Lynas clears obstacle to Malaysia rare earth plant
KUALA LUMPUR, Malaysia (AP) — Australian miner Lynas Corp. said Tuesday it hopes to fire up its rare earths plant in Malaysia soon after a parliamentary panel ruled the project is safe.
The panel's decision removed the final obstacle faced by Lynas, after the science ministry rejected an appeal by residents to revoke a license granted to Lynas earlier this year.
Lynas said the findings of the parliamentary panel was "yet another affirmation of the science" behind its 2.5 billion ringgit ($793 million) plant in northern Pahang state and the safety features built into it.
"We look forward to the issuance of the temporary operating license so we can demonstrate that safety to the Malaysian community," it said in a brief statement to The Associated Press.
Rare earths are 17 minerals used in the manufacture of hybrid cars, weapons, flat-screen TVs, mobile phones, mercury-vapor lights, and camera lenses. China has about a third of the world's rare earth reserves but supplies about 90 percent of what is consumed. It has placed restrictions on exports, sparking causing among manufacturers from Japan to the U.S.
Residents living nearby the plant and civic groups have staged protests over fears of health and environmental risks posed by potential leaks of radioactive waste. Lynas has said its plant, the first rare earths refinery outside of China in years, has state-of-the-art pollution control.
Controversy over the project poses a headache to the government with general elections expected this year.
After a public hearing, the science ministry said Friday there was no scientific or technical justification to withdraw the license but instead imposed two new conditions, telling Lynas to submit a plan to immobilize radioactive elements in its waste and an emergency response plan on dust control.
The parliamentary panel, set up by the government in April as another move to allay public concerns, said Tuesday the Lynas plant was not a nuclear facility and would not cause any major hazards.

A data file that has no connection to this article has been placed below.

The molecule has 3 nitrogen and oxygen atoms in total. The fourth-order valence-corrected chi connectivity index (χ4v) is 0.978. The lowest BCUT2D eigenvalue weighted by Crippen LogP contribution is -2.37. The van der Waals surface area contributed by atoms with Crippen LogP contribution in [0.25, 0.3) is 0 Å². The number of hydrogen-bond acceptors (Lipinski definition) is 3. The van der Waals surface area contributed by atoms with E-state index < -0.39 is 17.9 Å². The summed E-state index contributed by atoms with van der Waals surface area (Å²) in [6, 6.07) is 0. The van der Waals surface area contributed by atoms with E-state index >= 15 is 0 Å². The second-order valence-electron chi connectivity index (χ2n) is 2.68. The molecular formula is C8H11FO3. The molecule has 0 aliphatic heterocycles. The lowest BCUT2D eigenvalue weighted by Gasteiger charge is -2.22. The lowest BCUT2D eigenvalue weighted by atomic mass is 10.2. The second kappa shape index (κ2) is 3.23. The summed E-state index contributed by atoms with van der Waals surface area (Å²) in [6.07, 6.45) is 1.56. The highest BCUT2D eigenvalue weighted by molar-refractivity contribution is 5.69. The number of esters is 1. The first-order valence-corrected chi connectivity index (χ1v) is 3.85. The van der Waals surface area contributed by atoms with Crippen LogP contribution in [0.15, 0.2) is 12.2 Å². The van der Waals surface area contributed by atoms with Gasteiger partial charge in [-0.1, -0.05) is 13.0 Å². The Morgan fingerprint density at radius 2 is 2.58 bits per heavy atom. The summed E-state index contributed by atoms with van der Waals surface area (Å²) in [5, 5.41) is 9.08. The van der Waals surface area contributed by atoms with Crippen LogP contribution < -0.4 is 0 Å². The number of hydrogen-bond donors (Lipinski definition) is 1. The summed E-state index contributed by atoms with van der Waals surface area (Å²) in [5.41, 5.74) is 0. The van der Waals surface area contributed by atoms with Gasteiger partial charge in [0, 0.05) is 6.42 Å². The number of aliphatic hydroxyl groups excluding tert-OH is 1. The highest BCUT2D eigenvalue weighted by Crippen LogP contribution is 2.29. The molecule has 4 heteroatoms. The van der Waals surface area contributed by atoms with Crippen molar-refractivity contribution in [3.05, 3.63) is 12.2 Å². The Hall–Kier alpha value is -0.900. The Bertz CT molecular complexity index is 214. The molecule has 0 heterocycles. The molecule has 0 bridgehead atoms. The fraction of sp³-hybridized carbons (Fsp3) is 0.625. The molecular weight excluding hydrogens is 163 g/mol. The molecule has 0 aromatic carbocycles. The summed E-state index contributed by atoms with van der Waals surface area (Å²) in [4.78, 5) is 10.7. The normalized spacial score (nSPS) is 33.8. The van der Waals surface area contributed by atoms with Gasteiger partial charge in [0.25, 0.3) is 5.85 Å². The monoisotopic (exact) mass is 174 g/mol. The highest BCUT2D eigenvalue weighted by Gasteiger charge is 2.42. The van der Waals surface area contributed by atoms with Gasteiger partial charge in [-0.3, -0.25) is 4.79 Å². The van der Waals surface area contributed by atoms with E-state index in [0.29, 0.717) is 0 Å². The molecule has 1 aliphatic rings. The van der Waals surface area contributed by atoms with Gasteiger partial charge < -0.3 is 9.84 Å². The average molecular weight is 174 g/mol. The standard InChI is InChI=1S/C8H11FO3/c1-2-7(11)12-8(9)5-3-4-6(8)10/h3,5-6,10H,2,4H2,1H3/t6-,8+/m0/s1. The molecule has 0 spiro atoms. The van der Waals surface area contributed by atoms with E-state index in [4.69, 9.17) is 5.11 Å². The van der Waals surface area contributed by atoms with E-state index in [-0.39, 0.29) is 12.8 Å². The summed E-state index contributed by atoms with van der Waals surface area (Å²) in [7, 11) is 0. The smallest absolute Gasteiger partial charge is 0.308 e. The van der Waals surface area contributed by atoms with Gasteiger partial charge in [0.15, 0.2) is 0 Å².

It said any exposure to radioactive elements was likely minimal and would not damage health. It was satisfied with Lynas' safety and environment protection plan. The panel has been boycotted by opposition lawmakers and dismissed by critics as another attempt to deceive the public.
The "Save Malaysia, Stop Lynas" coalition representing villagers accused the panel of rubber-stamping approval for Lynas "to perform a dangerous experiment on our shore, using citizens as guinea pigs to enrich a foreign corporation."
Its head, Tan Bun Teet, said Lynas has no experience in operating a rare earths refinery or in managing its complex waste and pollution problems.
"It is nothing more than hogwash by a government desperately trying to justify the controversial project," Tan said. The group plans to go to court to challenge the government's decision.
The Lynas plant is expected to meet nearly a third of world demand for rare earths, excluding China. It will refine ore from Australia. Lynas said output for the first phase has been sold out for the next decade.
Malaysia's last rare earths refinery — operated by Japan's Mitsubishi group in northern Perak state — was closed in 1992 following protests and claims that it caused birth defects and leukemia among residents. It is one of Asia's largest radioactive waste cleanup sites.